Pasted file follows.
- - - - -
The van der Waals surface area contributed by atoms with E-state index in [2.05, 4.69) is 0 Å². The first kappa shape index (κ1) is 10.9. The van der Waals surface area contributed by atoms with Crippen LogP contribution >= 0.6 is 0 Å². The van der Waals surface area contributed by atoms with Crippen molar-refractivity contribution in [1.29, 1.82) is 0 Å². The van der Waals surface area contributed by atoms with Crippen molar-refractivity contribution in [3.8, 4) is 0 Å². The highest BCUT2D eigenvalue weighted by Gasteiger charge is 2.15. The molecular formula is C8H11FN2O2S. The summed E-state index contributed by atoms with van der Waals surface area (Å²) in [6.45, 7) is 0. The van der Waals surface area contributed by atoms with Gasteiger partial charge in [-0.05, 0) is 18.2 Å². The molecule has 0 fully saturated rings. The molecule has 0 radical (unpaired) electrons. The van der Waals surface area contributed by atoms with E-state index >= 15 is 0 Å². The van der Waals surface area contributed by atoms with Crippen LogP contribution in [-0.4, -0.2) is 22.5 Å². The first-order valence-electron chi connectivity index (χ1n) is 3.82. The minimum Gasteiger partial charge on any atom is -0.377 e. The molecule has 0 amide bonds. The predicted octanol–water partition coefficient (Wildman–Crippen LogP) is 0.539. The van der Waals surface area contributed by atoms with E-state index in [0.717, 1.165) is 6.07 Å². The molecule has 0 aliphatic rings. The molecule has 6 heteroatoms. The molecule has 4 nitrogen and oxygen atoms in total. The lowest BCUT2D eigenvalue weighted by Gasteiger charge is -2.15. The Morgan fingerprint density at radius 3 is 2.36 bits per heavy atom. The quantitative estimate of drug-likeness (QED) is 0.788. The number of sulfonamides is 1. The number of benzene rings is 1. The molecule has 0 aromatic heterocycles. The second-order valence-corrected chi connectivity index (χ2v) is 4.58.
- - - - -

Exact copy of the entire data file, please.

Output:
The van der Waals surface area contributed by atoms with E-state index in [2.05, 4.69) is 0 Å². The first kappa shape index (κ1) is 10.9. The van der Waals surface area contributed by atoms with Crippen LogP contribution >= 0.6 is 0 Å². The van der Waals surface area contributed by atoms with Crippen molar-refractivity contribution in [1.29, 1.82) is 0 Å². The van der Waals surface area contributed by atoms with Crippen molar-refractivity contribution in [3.8, 4) is 0 Å². The highest BCUT2D eigenvalue weighted by Gasteiger charge is 2.15. The molecular formula is C8H11FN2O2S. The summed E-state index contributed by atoms with van der Waals surface area (Å²) in [6.45, 7) is 0. The van der Waals surface area contributed by atoms with Gasteiger partial charge in [-0.05, 0) is 18.2 Å². The molecule has 0 fully saturated rings. The molecule has 0 radical (unpaired) electrons. The van der Waals surface area contributed by atoms with E-state index >= 15 is 0 Å². The van der Waals surface area contributed by atoms with Crippen LogP contribution in [-0.4, -0.2) is 22.5 Å². The first-order valence-electron chi connectivity index (χ1n) is 3.82. The minimum Gasteiger partial charge on any atom is -0.377 e. The molecule has 0 amide bonds. The predicted octanol–water partition coefficient (Wildman–Crippen LogP) is 0.539. The van der Waals surface area contributed by atoms with E-state index in [0.717, 1.165) is 6.07 Å². The molecule has 0 aliphatic rings. The molecule has 6 heteroatoms. The molecule has 4 nitrogen and oxygen atoms in total. The lowest BCUT2D eigenvalue weighted by Gasteiger charge is -2.15. The Morgan fingerprint density at radius 3 is 2.36 bits per heavy atom. The quantitative estimate of drug-likeness (QED) is 0.788. The number of sulfonamides is 1. The number of benzene rings is 1. The molecule has 0 aromatic heterocycles. The second-order valence-corrected chi connectivity index (χ2v) is 4.58.